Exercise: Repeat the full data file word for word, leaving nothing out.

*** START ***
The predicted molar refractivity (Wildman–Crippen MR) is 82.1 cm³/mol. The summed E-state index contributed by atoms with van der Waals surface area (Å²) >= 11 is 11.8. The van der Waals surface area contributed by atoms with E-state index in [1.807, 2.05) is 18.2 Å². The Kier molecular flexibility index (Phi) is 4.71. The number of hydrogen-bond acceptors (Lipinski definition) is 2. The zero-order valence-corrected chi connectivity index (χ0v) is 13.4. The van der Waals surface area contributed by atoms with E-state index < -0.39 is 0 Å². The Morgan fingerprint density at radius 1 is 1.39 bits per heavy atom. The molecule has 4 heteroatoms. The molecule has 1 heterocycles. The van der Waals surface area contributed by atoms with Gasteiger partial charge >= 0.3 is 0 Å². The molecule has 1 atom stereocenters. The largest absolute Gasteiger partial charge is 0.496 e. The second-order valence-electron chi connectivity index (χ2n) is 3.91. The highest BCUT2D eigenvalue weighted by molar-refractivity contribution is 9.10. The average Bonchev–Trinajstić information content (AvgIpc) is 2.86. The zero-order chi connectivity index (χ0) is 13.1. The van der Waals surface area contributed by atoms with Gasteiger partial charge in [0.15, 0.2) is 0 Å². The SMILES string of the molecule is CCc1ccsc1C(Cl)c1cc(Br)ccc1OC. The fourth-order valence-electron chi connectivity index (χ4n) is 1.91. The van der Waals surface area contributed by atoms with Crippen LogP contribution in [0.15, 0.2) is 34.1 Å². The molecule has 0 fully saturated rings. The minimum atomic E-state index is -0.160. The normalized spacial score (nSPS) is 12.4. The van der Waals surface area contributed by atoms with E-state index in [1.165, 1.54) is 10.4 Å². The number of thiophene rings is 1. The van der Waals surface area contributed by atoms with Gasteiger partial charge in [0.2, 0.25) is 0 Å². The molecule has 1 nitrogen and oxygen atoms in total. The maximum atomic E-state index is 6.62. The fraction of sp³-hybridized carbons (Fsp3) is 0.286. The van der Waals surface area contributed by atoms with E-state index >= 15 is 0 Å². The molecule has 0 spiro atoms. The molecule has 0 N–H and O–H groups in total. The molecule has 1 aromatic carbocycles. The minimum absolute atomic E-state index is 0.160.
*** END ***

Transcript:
The predicted molar refractivity (Wildman–Crippen MR) is 82.1 cm³/mol. The summed E-state index contributed by atoms with van der Waals surface area (Å²) >= 11 is 11.8. The van der Waals surface area contributed by atoms with E-state index in [1.807, 2.05) is 18.2 Å². The Kier molecular flexibility index (Phi) is 4.71. The number of hydrogen-bond acceptors (Lipinski definition) is 2. The zero-order valence-corrected chi connectivity index (χ0v) is 13.4. The van der Waals surface area contributed by atoms with E-state index < -0.39 is 0 Å². The Morgan fingerprint density at radius 1 is 1.39 bits per heavy atom. The molecule has 4 heteroatoms. The molecule has 1 heterocycles. The van der Waals surface area contributed by atoms with Gasteiger partial charge >= 0.3 is 0 Å². The molecule has 1 atom stereocenters. The largest absolute Gasteiger partial charge is 0.496 e. The second-order valence-electron chi connectivity index (χ2n) is 3.91. The highest BCUT2D eigenvalue weighted by molar-refractivity contribution is 9.10. The average Bonchev–Trinajstić information content (AvgIpc) is 2.86. The zero-order chi connectivity index (χ0) is 13.1. The van der Waals surface area contributed by atoms with Gasteiger partial charge in [0.15, 0.2) is 0 Å². The SMILES string of the molecule is CCc1ccsc1C(Cl)c1cc(Br)ccc1OC. The fourth-order valence-electron chi connectivity index (χ4n) is 1.91. The van der Waals surface area contributed by atoms with Crippen LogP contribution in [0.15, 0.2) is 34.1 Å². The molecule has 0 fully saturated rings. The minimum atomic E-state index is -0.160. The normalized spacial score (nSPS) is 12.4. The van der Waals surface area contributed by atoms with E-state index in [1.165, 1.54) is 10.4 Å². The number of thiophene rings is 1. The van der Waals surface area contributed by atoms with Gasteiger partial charge in [0.2, 0.25) is 0 Å². The molecule has 1 nitrogen and oxygen atoms in total. The maximum atomic E-state index is 6.62. The fraction of sp³-hybridized carbons (Fsp3) is 0.286. The van der Waals surface area contributed by atoms with E-state index >= 15 is 0 Å². The molecule has 0 spiro atoms. The molecule has 0 N–H and O–H groups in total. The molecule has 1 aromatic carbocycles. The minimum absolute atomic E-state index is 0.160.